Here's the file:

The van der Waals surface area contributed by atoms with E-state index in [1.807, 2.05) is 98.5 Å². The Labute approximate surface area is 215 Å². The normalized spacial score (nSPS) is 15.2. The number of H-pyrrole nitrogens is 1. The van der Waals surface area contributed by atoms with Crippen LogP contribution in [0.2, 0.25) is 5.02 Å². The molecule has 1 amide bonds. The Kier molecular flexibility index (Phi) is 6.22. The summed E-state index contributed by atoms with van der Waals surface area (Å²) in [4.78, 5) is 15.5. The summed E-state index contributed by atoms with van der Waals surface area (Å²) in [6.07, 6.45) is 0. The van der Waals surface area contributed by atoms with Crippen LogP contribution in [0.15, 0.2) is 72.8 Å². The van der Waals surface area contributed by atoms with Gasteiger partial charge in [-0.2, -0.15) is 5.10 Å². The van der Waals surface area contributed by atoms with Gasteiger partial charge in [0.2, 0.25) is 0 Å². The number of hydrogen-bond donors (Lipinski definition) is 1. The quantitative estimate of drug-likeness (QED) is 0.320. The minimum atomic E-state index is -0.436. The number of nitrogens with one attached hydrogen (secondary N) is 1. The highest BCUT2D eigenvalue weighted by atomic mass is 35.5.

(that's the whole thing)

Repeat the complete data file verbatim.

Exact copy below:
The van der Waals surface area contributed by atoms with E-state index in [1.807, 2.05) is 98.5 Å². The Labute approximate surface area is 215 Å². The normalized spacial score (nSPS) is 15.2. The number of H-pyrrole nitrogens is 1. The van der Waals surface area contributed by atoms with Crippen LogP contribution in [0.2, 0.25) is 5.02 Å². The molecule has 1 amide bonds. The Kier molecular flexibility index (Phi) is 6.22. The summed E-state index contributed by atoms with van der Waals surface area (Å²) in [4.78, 5) is 15.5. The summed E-state index contributed by atoms with van der Waals surface area (Å²) in [6.07, 6.45) is 0. The van der Waals surface area contributed by atoms with Crippen LogP contribution in [0.15, 0.2) is 72.8 Å². The van der Waals surface area contributed by atoms with Gasteiger partial charge in [-0.2, -0.15) is 5.10 Å². The van der Waals surface area contributed by atoms with Gasteiger partial charge in [0.2, 0.25) is 0 Å². The number of hydrogen-bond donors (Lipinski definition) is 1. The quantitative estimate of drug-likeness (QED) is 0.320. The minimum atomic E-state index is -0.436. The number of nitrogens with one attached hydrogen (secondary N) is 1. The highest BCUT2D eigenvalue weighted by atomic mass is 35.5.